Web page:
The snow hit the Western Alps first with resorts like Alpe d’Huez and Val Thorens, not due to open for the season for several months, reporting up to 50cm (20 inches) of snowfall before continuing East with, if anything, even bigger accumulations in Switzerland and Austria.
It wasn’t just the Alps either, snowfall in the Pyrenees amounted to up to 25cm (10 inches) at resorts like Baqueira Beret in Spain and there were smaller falls in the Dolomites and on some Eastern European mountains too.
The weather cleared by Sunday/Monday giving some amazing powder skiing at the nine glacier ski areas that are now open in the Alps, three of them have opened for their 20-21 seasons over the weekend.
ALPS REPORT| There are now four areas open in Austria with the Kaunertal (0/40cm / 0/16”) and Solden (0/101cm / 0/40”) glaciers opening during heavy snowfall at the weekend. Solden is posting the deepest base in the country so far but bases have more than doubled from their previously low levels with old snow thanks to the big falls in recent days. Hintertux (0/85cm / 0/34”) has the most terrain open in the country, with 20km of runs open. It and Pitztal (0/50cm) have seen a big improvement in snow depth since the end of last week. Next weekend will see four more glacier areas open in Austria including big hitters Stubai and the Kitzsteinhorn above Kaprun. The Molltal glacier, which was open through the summer but closed to ‘rest the snow’ the past month says it will reopen and the Dachstein Glacier, which has been open to cross-country skiers but not downhillers is scheduled to open its downhill runs.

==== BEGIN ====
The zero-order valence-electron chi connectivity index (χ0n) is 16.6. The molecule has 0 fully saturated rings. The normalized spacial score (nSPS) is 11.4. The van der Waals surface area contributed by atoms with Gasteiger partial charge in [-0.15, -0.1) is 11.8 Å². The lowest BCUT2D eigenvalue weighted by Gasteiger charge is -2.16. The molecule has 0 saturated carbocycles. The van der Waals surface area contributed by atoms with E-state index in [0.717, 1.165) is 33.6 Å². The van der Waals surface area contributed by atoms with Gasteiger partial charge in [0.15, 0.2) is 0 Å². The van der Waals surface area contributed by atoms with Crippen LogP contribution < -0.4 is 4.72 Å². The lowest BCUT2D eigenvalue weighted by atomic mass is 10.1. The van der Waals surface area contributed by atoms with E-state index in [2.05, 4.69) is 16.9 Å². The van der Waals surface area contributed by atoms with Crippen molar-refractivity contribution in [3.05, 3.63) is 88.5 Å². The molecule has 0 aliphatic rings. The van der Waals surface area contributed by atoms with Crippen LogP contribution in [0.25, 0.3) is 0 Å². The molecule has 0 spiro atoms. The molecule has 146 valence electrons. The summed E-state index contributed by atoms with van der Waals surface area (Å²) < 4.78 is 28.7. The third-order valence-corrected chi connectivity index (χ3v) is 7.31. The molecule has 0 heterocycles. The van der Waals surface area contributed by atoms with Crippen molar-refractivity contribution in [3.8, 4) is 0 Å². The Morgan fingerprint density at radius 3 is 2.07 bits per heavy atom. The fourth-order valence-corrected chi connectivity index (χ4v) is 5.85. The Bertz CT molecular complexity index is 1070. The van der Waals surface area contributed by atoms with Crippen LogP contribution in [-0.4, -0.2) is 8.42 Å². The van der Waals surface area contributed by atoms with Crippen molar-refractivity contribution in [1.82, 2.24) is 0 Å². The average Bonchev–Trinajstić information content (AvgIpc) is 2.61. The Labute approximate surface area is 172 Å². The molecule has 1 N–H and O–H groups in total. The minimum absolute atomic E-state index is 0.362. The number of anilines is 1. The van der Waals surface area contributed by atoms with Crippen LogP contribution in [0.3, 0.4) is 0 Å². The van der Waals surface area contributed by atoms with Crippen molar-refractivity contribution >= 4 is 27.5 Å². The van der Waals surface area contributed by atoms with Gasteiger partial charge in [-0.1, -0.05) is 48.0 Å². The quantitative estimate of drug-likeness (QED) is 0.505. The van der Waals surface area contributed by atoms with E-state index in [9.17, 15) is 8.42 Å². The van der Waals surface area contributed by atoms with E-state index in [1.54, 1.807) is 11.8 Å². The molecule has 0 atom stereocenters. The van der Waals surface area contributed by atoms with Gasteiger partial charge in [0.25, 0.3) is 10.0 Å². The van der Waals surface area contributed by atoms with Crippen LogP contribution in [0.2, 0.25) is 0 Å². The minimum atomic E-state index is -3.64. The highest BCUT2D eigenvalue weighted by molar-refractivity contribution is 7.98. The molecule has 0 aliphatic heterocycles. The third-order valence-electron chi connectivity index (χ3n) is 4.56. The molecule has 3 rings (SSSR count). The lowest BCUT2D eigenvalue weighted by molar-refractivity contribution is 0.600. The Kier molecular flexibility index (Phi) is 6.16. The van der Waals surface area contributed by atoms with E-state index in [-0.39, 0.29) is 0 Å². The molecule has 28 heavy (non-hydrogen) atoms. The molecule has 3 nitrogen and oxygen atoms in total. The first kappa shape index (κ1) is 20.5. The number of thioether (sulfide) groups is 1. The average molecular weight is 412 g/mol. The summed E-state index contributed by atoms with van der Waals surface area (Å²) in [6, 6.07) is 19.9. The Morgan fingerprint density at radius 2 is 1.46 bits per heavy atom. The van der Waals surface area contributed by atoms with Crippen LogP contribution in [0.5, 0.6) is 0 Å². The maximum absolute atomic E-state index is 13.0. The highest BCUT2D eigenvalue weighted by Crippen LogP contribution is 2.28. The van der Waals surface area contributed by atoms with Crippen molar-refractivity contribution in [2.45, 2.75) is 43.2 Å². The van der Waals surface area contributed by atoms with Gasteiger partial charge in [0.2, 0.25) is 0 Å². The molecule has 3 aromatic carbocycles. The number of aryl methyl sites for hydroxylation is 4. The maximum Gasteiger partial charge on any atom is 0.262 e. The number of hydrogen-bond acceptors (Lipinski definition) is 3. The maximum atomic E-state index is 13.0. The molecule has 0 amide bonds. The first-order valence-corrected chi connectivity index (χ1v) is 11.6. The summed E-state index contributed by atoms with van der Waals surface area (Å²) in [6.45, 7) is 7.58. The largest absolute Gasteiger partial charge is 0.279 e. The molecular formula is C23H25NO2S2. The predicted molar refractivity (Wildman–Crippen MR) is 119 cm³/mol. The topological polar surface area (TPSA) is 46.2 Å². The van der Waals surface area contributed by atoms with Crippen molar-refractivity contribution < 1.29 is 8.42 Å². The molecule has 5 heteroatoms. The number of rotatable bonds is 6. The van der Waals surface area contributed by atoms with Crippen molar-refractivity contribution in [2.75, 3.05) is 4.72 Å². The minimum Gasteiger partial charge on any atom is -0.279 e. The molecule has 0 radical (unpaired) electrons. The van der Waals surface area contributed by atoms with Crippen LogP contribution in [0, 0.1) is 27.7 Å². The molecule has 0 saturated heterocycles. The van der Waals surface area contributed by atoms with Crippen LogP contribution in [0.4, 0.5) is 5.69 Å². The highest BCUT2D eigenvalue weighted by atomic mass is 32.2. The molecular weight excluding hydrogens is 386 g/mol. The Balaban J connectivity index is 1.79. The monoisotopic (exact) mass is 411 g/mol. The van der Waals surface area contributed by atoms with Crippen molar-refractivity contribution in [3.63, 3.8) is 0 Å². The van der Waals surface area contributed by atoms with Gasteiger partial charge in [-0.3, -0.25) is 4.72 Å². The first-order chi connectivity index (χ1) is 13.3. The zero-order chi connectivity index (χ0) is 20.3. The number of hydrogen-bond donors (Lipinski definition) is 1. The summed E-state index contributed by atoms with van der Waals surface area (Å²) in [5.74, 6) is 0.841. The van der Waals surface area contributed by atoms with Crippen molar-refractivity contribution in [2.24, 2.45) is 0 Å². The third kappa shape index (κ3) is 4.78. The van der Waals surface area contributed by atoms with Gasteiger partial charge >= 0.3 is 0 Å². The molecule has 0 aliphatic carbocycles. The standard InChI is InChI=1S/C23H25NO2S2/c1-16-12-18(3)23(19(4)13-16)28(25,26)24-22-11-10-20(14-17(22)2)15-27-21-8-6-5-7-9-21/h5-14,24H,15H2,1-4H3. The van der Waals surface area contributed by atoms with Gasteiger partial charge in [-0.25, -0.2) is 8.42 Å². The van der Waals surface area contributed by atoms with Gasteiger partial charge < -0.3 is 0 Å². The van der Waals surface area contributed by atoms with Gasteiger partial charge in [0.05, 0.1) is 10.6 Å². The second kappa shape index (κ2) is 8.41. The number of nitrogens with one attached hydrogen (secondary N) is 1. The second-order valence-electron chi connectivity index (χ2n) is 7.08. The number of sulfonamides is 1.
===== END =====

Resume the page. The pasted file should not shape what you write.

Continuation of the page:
Switzerland has three resorts open – one of which, Glacier 3000 (0/100cm / 0/40”), near Les Diablerets and Gstaad, – was not planning to open for the season until November but after 70cm (28″) of weekend snowfall decided to open nearly six weeks early. So far just one 500 metres long red run is open but conditions at the start of this week looked sublime. Saas-Fee (0/200cm / 0/80″) and Zermatt (0/220cm / 0/88″) continue to have around 15km of runs open each and Zermatt has the deepest reported base in the Alps.
There’s nowhere open in France for another 10 days or so with Tignes due to open the weekend after next for its 20-21 season and Les 2 Alpes the weekend after that, although in its case only for a fortnight before closing a month before the start of its main season. There was plenty of fresh snowfall though.